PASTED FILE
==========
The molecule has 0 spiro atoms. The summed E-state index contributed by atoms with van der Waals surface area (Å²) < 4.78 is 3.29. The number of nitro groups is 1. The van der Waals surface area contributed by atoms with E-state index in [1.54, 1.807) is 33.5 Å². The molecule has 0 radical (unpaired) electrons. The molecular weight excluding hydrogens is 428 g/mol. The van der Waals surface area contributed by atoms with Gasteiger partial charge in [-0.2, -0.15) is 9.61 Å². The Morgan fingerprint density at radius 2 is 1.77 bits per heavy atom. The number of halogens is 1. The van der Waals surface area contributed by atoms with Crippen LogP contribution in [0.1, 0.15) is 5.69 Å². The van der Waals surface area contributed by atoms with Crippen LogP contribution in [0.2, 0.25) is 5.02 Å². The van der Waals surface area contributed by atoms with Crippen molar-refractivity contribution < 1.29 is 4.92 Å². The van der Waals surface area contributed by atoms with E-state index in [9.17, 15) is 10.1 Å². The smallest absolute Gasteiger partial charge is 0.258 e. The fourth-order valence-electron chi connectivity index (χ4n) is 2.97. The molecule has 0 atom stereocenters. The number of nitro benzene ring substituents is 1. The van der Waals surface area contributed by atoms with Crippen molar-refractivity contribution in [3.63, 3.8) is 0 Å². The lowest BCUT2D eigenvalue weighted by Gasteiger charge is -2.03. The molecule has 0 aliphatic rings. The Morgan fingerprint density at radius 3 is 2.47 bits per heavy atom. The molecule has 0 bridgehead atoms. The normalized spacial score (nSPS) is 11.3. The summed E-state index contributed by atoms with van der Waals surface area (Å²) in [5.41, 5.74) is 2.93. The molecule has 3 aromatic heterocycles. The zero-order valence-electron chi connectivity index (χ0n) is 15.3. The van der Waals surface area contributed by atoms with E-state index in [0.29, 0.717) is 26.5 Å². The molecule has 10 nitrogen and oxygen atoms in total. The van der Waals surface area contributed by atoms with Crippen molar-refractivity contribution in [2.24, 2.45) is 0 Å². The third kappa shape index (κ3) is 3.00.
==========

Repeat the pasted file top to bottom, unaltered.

The molecule has 0 spiro atoms. The summed E-state index contributed by atoms with van der Waals surface area (Å²) < 4.78 is 3.29. The number of nitro groups is 1. The van der Waals surface area contributed by atoms with E-state index in [1.54, 1.807) is 33.5 Å². The molecule has 0 radical (unpaired) electrons. The molecular weight excluding hydrogens is 428 g/mol. The van der Waals surface area contributed by atoms with Gasteiger partial charge in [-0.2, -0.15) is 9.61 Å². The Morgan fingerprint density at radius 2 is 1.77 bits per heavy atom. The number of halogens is 1. The van der Waals surface area contributed by atoms with Crippen LogP contribution in [0.1, 0.15) is 5.69 Å². The van der Waals surface area contributed by atoms with Crippen LogP contribution in [0.2, 0.25) is 5.02 Å². The van der Waals surface area contributed by atoms with Crippen molar-refractivity contribution < 1.29 is 4.92 Å². The van der Waals surface area contributed by atoms with E-state index in [9.17, 15) is 10.1 Å². The smallest absolute Gasteiger partial charge is 0.258 e. The fourth-order valence-electron chi connectivity index (χ4n) is 2.97. The molecule has 0 atom stereocenters. The number of nitro benzene ring substituents is 1. The van der Waals surface area contributed by atoms with Crippen molar-refractivity contribution in [3.63, 3.8) is 0 Å². The lowest BCUT2D eigenvalue weighted by Gasteiger charge is -2.03. The molecule has 0 aliphatic rings. The Morgan fingerprint density at radius 3 is 2.47 bits per heavy atom. The molecule has 0 bridgehead atoms. The normalized spacial score (nSPS) is 11.3. The summed E-state index contributed by atoms with van der Waals surface area (Å²) in [5.41, 5.74) is 2.93. The molecule has 3 aromatic heterocycles. The zero-order valence-electron chi connectivity index (χ0n) is 15.3. The van der Waals surface area contributed by atoms with E-state index in [0.29, 0.717) is 26.5 Å². The molecule has 10 nitrogen and oxygen atoms in total. The van der Waals surface area contributed by atoms with Crippen molar-refractivity contribution in [2.24, 2.45) is 0 Å². The third kappa shape index (κ3) is 3.00.